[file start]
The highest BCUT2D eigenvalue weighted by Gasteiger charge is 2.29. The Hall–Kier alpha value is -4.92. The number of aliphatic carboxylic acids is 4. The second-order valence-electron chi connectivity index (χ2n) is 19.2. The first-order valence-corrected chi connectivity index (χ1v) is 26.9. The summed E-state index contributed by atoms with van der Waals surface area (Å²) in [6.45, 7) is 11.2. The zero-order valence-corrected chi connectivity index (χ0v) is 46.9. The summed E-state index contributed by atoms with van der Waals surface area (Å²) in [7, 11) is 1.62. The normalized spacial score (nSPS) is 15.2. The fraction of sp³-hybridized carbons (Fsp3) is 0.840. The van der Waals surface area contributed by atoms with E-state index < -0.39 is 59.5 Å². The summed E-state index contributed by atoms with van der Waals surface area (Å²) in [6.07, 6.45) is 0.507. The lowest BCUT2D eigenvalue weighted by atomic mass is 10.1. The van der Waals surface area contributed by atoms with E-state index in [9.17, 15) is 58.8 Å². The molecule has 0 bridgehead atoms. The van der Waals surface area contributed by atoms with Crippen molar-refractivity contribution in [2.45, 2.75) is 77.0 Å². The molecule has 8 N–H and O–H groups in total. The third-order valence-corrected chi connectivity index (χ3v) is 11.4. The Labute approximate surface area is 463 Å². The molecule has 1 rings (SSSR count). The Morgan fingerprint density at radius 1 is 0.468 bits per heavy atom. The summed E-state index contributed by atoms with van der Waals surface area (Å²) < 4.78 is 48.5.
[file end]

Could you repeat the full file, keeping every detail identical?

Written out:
The highest BCUT2D eigenvalue weighted by Gasteiger charge is 2.29. The Hall–Kier alpha value is -4.92. The number of aliphatic carboxylic acids is 4. The second-order valence-electron chi connectivity index (χ2n) is 19.2. The first-order valence-corrected chi connectivity index (χ1v) is 26.9. The summed E-state index contributed by atoms with van der Waals surface area (Å²) in [6.45, 7) is 11.2. The zero-order valence-corrected chi connectivity index (χ0v) is 46.9. The summed E-state index contributed by atoms with van der Waals surface area (Å²) in [7, 11) is 1.62. The normalized spacial score (nSPS) is 15.2. The fraction of sp³-hybridized carbons (Fsp3) is 0.840. The van der Waals surface area contributed by atoms with E-state index < -0.39 is 59.5 Å². The summed E-state index contributed by atoms with van der Waals surface area (Å²) in [6.07, 6.45) is 0.507. The lowest BCUT2D eigenvalue weighted by atomic mass is 10.1. The van der Waals surface area contributed by atoms with E-state index in [9.17, 15) is 58.8 Å². The molecule has 0 bridgehead atoms. The van der Waals surface area contributed by atoms with Crippen molar-refractivity contribution in [2.45, 2.75) is 77.0 Å². The molecule has 8 N–H and O–H groups in total. The third-order valence-corrected chi connectivity index (χ3v) is 11.4. The Labute approximate surface area is 463 Å². The molecule has 1 rings (SSSR count). The Morgan fingerprint density at radius 1 is 0.468 bits per heavy atom. The summed E-state index contributed by atoms with van der Waals surface area (Å²) < 4.78 is 48.5.